Ontario weighing COVID-19 vaccination requirements for certain jobs


Ontario government officials are considering the pros and cons of requiring COVID-19 vaccinations for health-care workplaces, CBC News has learned. 

A draft provincial document obtained by CBC News reveals the government is wading through the legal and ethical issues involved in developing vaccination policies for certain employment sectors. 

Although the document frequently refers to “mandatory vaccination,” the policy it ultimately recommends would not actually require any workers to be vaccinated against COVID-19. Rather, it would allow unvaccinated health-care workers to have contact with patients, provided that they wear full protective equipment (PPE) and undergo frequent screening for the coronavirus.   

“There is no suggestion that anyone be required to get a vaccine,” says the draft, which has not been approved by Premier Doug Ford’s cabinet. “The issue is whether there can be employment consequences for failure to do so.” 

The document is the latest addition to the intensifying debate in Canada about the situations in which a COVID-19 vaccination should be required.

A draft policy document obtained by CBC News stops short of requiring workers to be vaccinated against COVID-19. Instead, unvaccinated workers in contact with patients would be required to wear full protective equipment and undergo frequent screening. (Evan Mitsui/CBC)

The draft, dated July 2, is from Ontario’s Ministry of Labour, Training and Skills Development. It was provided to CBC News by a source within the government.  

The document lays out three options around mandatory vaccination in high-risk workplaces:

  • Taking no new action.
  • Extending the vaccination rules now in place for long-term care staff to all health- and group care settings.
  • Requiring all workers who interact with patients or seniors in health and long-term care either to be fully vaccinated against COVID-19, or to wear full PPE and undergo regular screening. 

The third option is labelled as the “preliminary recommendation.” It “protects most vulnerable clients while giving workers a choice,” says the document, which adds that this is similar to the approach taken in Quebec

A spokesperson for Ontario’s Minister of Labour, Training and Skills Development, Monte McNaughton, declined to answer specific questions about the document, including whether the government is still actively considering its proposals. 

“There has been no change in our government’s vaccination policy,” said McNaughton’s acting press secretary Ryan Whealy, in an emailed statement.

“Our vaccine rollout is making tremendous progress, and we continue to encourage everyone to book their appointments to receive their first and second doses as soon as possible.”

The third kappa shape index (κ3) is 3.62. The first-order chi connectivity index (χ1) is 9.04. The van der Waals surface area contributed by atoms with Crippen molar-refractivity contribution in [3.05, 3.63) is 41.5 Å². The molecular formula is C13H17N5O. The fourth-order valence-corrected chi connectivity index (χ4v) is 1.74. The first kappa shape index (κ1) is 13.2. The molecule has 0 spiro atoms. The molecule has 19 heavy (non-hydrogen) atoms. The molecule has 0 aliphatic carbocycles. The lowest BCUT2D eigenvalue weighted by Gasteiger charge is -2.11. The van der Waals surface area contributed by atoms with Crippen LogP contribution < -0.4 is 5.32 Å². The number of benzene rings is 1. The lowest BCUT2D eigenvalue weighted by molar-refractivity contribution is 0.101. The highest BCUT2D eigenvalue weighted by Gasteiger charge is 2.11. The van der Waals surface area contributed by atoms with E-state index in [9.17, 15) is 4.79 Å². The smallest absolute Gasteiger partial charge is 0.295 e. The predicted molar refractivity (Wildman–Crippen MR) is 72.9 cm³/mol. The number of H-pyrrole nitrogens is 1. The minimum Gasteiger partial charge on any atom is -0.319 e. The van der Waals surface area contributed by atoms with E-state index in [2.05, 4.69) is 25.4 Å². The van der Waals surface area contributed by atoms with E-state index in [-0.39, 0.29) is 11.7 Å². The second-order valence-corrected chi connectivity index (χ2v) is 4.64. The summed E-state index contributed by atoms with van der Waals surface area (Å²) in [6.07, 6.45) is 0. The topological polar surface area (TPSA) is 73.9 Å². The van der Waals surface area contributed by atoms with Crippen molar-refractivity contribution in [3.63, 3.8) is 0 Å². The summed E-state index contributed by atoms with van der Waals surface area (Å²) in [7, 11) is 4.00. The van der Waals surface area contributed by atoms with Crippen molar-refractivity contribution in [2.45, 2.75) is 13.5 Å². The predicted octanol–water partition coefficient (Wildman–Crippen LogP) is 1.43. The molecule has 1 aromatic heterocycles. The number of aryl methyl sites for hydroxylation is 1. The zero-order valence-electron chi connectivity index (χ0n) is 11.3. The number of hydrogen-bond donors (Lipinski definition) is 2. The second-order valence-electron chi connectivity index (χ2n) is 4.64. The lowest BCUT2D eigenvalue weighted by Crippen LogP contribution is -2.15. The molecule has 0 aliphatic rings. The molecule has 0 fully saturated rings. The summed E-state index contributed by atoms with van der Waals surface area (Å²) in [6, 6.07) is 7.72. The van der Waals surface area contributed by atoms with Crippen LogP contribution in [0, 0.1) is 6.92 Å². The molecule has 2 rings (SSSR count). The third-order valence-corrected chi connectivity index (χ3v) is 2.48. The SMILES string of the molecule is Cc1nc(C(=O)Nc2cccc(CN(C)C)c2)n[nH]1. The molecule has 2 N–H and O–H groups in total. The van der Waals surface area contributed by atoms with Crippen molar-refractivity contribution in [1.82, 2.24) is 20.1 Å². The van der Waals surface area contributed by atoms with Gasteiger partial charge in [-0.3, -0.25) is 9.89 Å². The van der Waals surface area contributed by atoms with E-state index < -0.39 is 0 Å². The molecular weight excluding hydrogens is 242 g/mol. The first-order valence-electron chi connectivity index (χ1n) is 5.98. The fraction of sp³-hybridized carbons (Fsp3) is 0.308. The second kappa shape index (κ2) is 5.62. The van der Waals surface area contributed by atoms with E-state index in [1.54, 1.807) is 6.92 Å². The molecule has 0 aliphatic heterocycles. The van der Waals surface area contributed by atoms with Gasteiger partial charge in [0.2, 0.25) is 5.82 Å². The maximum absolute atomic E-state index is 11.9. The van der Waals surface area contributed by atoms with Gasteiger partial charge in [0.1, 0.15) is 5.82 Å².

Ministry staff frequently draw up documents with policy options and recommendations that don’t necessarily reflect the government’s actual preferences, according to senior provincial officials. 

The document says some employers are asking the government to provide clear rules on whether they can demand proof of vaccination from their workers, and whether they can require employees to be fully vaccinated. 

Sticking with the status quo and not taking any new action would fail to satisfy those employers, says the document.

A spokesperson for Ontario Labour Minister Monte McNaughton declined to say whether the government is actively considering the proposed policies. (Chris Young/The Canadian Press)

 

The policy landscape in Canada on mandatory COVID-19 vaccinations is currently piecemeal, with little in the way of overall standards being set by the provinces. That is leaving individual institutions, employers and businesses to set their own rules.

A few universities and colleges have announced some vaccination requirements for the fall, either for students living in residence or for students and staff coming to campus. Some companies are offering incentives to their employees to get vaccinated.  

Provinces are also taking varying approaches to “vaccine passports” that would give the vaccinated greater access to indoor activities than those who haven’t had a COVID-19 shot. 

Starting this weekend, Manitoba is opening cinemas, casinos and a CFL game only to people who are fully vaccinated. Quebec’s government has said it may restrict unvaccinated people’s access to certain facilities if COVID-19 cases surge in the fall.  

However the governments of Ontario, Alberta and New Brunswick have ruled out vaccine passports entirely. 

Ontario does not currently require long-term care staff to be vaccinated against COVID-19. (Evan Mitsui/CBC)

The document obtained by CBC News points to a “legal impediment” to employers requiring proof of vaccination: Ontario law prohibits employers from demanding access to a worker’s health records without their consent. 

However, the document also says that impediment could be removed with new legislation, because employers are permitted to access staff health records if necessary to comply with another law. 

Vaccination against diseases other than COVID-19 is already a condition of employment in some sectors in Ontario.

Child-care workers must be immunized to the requirements set by local public health officers, while Ontario’s paramedics must be vaccinated against a whole range of communicable diseases. Exemptions are permitted on medical or religious grounds. 

The document notes that Ontario’s new rules for long-term care staff don’t actually require vaccination against COVID-19. A minister’s directive, which took effect July 1, permits staff not to get a shot, so long as they participate in an education program about the benefits of being vaccinated. 

Sean Bolton, a personal support worker in Thunder Bay, Ont., was the first person in northern Ontario to receive a COVID-19 vaccination. (Logan Turner/CBC)

Read more at CBC.ca